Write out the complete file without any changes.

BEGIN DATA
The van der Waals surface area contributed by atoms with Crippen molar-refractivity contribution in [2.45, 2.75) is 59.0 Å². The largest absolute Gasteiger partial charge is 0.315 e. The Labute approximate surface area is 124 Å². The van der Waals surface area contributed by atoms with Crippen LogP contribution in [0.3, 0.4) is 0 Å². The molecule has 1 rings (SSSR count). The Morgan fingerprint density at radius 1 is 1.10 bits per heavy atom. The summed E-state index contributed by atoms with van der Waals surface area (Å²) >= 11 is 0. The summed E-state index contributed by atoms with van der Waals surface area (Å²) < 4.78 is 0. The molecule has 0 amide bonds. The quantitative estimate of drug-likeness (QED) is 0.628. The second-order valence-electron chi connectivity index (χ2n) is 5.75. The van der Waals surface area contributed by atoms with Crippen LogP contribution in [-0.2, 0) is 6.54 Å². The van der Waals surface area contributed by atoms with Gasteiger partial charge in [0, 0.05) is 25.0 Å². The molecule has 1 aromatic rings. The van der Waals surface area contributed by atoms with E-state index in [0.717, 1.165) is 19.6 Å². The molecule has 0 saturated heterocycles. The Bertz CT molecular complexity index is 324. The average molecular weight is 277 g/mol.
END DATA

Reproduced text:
The van der Waals surface area contributed by atoms with Crippen molar-refractivity contribution in [2.45, 2.75) is 59.0 Å². The largest absolute Gasteiger partial charge is 0.315 e. The Labute approximate surface area is 124 Å². The van der Waals surface area contributed by atoms with Crippen LogP contribution in [0.3, 0.4) is 0 Å². The molecule has 1 rings (SSSR count). The Morgan fingerprint density at radius 1 is 1.10 bits per heavy atom. The summed E-state index contributed by atoms with van der Waals surface area (Å²) >= 11 is 0. The summed E-state index contributed by atoms with van der Waals surface area (Å²) < 4.78 is 0. The molecule has 0 amide bonds. The quantitative estimate of drug-likeness (QED) is 0.628. The second-order valence-electron chi connectivity index (χ2n) is 5.75. The van der Waals surface area contributed by atoms with Crippen LogP contribution in [-0.2, 0) is 6.54 Å². The van der Waals surface area contributed by atoms with Gasteiger partial charge in [0, 0.05) is 25.0 Å². The molecule has 1 aromatic rings. The van der Waals surface area contributed by atoms with E-state index in [0.717, 1.165) is 19.6 Å². The molecule has 0 saturated heterocycles. The Bertz CT molecular complexity index is 324. The average molecular weight is 277 g/mol.